Tuesday, March 8, 2011
7.2 earthquake hits off coast of Japan - A tsunami advisory has been issued in Japan after a 7.2 magnitude earthquake struck off the coast of Japan's main island of Honshu. The quake was centered 169 kilometers (105 miles) off the east coast of Honshu, directly east of the city of Sendai. The quake occurred about 8.8 miles below the earth's surface. The expected height of the tsunami was only expected to be 0.5 meters (19.6 inches). They could feel the earthquake in Tokyo, 267 miles southwest of the quake's epicenter, and the shaking lasted as long as three minutes, but there was no significant damage. TV Asahi showed video of boats rocking back and forth, as well as images taken from shaken city cams as the earthquake hit.
So far -
5.1 NEAR EAST COAST OF HONSHU, JAPAN
5.5 OFF EAST COAST OF HONSHU, JAPAN
5.7 NEAR EAST COAST OF HONSHU, JAPAN
7.2 NEAR EAST COAST OF HONSHU, JAPAN
There may be no such thing as a dormant volcano, according to scientists, who say that many could in fact be reawakened in a period of months. It has long been thought that once a volcano's magma chamber has cooled down, it stays dormant for centuries before it can be remobilized by fresh magma. But researchers have tested a theoretical model on two major eruptions and found that this process can take place in just a few months. The findings should lead to a reassessment of the dangerousness of some dormant volcanoes.
According to the team's mathematical model, reheating takes place in three stages. When fresh hot magma rises from below and arrives beneath the chamber, it melts the viscous magma at the base of the reservoir. This freshly molten magma therefore becomes less dense and starts to rise through the chamber, forcing the rest of the viscous mush to mix. This mixing process, they say, enables the heat to spread through the chamber a HUNDRED TIMES FASTER THAN PREDICTED by volcanologists.
The two researchers tested their model against the eruption of Mount Pinatubo in the Philippines in March 1991 and the ongoing eruption of the Soufriere Hills volcano in Montserrat, in the Caribbean. In both cases, seismic shocks preceding the eruption indicated the arrival of fresh magma beneath the cooling reservoir. By taking account of various known physical parameters of the two volcanoes - such as magma temperatures, size of the chamber and crystal concentration inferred from the study of magmas - the team was able to pretty much reproduce the time intervals between these warning signals and the eruptions. For Pinatubo, for instance, the mathematical model predicted that the underlying chamber could be reactivated within 20 to 80 days, whereas conventional theory gave a figure of 500 years. In reality, there was a gap of two months between the tremors and the eruption of the volcano.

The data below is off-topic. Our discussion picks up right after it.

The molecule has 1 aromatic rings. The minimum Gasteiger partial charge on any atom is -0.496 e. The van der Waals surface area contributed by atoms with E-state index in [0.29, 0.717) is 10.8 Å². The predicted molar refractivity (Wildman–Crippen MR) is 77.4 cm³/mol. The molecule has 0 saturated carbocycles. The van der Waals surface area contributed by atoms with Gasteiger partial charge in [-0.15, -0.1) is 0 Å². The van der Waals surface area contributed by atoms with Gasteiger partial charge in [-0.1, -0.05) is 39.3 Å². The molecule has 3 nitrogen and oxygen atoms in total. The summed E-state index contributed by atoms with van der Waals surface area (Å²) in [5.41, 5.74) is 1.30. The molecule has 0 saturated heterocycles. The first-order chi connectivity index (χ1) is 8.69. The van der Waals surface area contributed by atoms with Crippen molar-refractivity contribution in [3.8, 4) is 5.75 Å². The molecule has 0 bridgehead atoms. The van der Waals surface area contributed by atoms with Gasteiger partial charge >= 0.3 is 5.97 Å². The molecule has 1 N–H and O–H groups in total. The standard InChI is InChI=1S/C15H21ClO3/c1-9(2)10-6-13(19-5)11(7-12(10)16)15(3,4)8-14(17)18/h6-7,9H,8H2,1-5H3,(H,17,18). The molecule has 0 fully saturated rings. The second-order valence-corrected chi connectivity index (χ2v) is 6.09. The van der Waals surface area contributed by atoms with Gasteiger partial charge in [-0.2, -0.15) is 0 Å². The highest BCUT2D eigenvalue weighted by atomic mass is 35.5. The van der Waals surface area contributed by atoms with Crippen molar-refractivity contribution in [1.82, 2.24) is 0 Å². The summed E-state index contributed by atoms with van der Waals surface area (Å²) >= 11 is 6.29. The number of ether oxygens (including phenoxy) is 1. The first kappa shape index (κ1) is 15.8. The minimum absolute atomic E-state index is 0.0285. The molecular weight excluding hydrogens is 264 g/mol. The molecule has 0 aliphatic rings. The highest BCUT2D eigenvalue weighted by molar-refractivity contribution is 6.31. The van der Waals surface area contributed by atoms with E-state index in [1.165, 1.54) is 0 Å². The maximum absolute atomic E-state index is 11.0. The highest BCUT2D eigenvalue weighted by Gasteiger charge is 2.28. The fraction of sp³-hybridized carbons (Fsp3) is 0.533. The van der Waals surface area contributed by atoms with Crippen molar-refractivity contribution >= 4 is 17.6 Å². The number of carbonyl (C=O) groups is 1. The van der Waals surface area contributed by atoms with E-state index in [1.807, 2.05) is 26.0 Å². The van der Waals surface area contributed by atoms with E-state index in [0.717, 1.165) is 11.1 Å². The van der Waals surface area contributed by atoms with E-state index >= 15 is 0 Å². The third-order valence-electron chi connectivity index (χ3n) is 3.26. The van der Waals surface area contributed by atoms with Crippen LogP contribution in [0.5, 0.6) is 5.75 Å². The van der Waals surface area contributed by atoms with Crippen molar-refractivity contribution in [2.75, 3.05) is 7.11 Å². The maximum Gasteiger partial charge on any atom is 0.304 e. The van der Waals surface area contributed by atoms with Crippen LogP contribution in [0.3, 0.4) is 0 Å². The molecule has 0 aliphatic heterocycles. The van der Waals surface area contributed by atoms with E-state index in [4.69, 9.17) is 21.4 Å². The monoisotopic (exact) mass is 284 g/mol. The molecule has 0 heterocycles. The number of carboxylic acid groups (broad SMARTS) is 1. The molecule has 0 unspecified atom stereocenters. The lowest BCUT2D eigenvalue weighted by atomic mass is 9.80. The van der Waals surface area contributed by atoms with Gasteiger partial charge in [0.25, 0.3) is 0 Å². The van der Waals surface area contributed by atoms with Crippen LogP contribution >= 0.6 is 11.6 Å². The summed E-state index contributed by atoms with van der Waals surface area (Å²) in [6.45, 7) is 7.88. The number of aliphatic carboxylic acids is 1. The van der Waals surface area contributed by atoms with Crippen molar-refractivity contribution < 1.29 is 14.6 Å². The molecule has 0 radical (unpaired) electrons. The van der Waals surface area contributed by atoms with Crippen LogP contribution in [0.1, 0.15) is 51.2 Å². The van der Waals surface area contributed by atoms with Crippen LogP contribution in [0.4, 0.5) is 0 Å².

HOW TO READ PROPAGATION NUMBERS
The A index [ LOW is GOOD ]
- 1 to 6 is BEST
- 7 to 9 is OK
- 11 or more is BAD
Represents the overall geomagnetic condition of the ionosphere ("Ap" if averaged from the Kp-Index) (an average of the eight 3-hour K-Indices) ('A' referring to amplitude) over a given 24 hour period, ranging (linearly) typically from 1-100 but theoretically up to 400.
A lower A-Index generally suggests better propagation on the 10, 12, 15, 17, & 20 Meter Bands; a low & steady Ap-Index generally suggest good propagation on the 30, 40, 60, 80, & 160 Meter Bands.
SFI index [ HIGH is GOOD ]
- 70 NOT GOOD
- 80 GOOD
- 90 BETTER
- 100+ BEST
The measure of total radio emissions from the sun at 10.7cm (2800 MHz), on a scale of 60 (no sunspots) to 300, generally corresponding to the sunspot level, but being too low in energy to cause ionization, not related to the ionization level of the Ionosphere.
Higher Solar Flux generally suggests better propagation on the 10, 12, 15, 17, & 20 Meter Bands; Solar Flux rarely affects the 30, 40, 60, 80, & 160 Meter Bands.
K index [ LOW is GOOD ]
- 0 or 1 is BEST
- 2 is OK
- 3 or more is BAD
- 5 is VERY VERY BAD
The overall geomagnetic condition of the ionosphere ("Kp" if averaged over the planet) over the past 3 hours, measured by 13 magnetometers between 46 & 63 degrees of latitude, and ranging quasi-logarithmically from 0-9. Designed to detect solar particle radiation by its magnetic effect. A higher K-index generally means worse HF conditions.
A lower K-Index generally suggests better propagation on the 10, 12, 15, 17, & 20 Meter Bands; a low & steady Kp-Index generally suggest good propagation on the 30, 40, 60, 80, & 160 Meter Bands.
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